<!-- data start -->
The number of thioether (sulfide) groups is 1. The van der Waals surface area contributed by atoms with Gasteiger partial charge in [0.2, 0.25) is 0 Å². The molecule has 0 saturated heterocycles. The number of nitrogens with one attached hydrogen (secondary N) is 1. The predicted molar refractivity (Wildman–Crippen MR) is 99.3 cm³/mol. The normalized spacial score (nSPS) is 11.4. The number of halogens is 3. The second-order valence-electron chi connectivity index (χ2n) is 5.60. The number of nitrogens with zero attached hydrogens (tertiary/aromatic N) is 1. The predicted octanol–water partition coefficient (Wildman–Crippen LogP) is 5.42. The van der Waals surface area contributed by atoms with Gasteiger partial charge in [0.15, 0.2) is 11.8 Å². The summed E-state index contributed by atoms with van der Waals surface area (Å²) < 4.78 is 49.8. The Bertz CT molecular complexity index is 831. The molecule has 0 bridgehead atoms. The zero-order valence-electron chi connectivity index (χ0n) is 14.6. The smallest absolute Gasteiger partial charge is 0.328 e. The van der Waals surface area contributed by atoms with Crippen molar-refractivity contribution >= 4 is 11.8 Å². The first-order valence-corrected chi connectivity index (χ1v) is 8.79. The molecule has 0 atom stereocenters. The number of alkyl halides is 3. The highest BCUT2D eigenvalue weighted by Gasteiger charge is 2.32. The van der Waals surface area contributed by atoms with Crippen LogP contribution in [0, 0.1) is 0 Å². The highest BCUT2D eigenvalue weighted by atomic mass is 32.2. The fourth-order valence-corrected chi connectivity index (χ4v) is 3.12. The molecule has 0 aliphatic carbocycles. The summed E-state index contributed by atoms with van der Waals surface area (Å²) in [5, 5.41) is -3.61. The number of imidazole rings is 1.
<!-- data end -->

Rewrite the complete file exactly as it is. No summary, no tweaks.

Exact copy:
The number of thioether (sulfide) groups is 1. The van der Waals surface area contributed by atoms with Gasteiger partial charge in [0.2, 0.25) is 0 Å². The molecule has 0 saturated heterocycles. The number of nitrogens with one attached hydrogen (secondary N) is 1. The predicted molar refractivity (Wildman–Crippen MR) is 99.3 cm³/mol. The normalized spacial score (nSPS) is 11.4. The number of halogens is 3. The second-order valence-electron chi connectivity index (χ2n) is 5.60. The number of nitrogens with zero attached hydrogens (tertiary/aromatic N) is 1. The predicted octanol–water partition coefficient (Wildman–Crippen LogP) is 5.42. The van der Waals surface area contributed by atoms with Gasteiger partial charge in [0.15, 0.2) is 11.8 Å². The summed E-state index contributed by atoms with van der Waals surface area (Å²) < 4.78 is 49.8. The Bertz CT molecular complexity index is 831. The molecule has 0 bridgehead atoms. The zero-order valence-electron chi connectivity index (χ0n) is 14.6. The smallest absolute Gasteiger partial charge is 0.328 e. The van der Waals surface area contributed by atoms with Crippen molar-refractivity contribution >= 4 is 11.8 Å². The first-order valence-corrected chi connectivity index (χ1v) is 8.79. The molecule has 0 atom stereocenters. The number of alkyl halides is 3. The highest BCUT2D eigenvalue weighted by Gasteiger charge is 2.32. The van der Waals surface area contributed by atoms with Crippen LogP contribution in [0, 0.1) is 0 Å². The highest BCUT2D eigenvalue weighted by atomic mass is 32.2. The fourth-order valence-corrected chi connectivity index (χ4v) is 3.12. The molecule has 0 aliphatic carbocycles. The summed E-state index contributed by atoms with van der Waals surface area (Å²) in [5, 5.41) is -3.61. The number of imidazole rings is 1.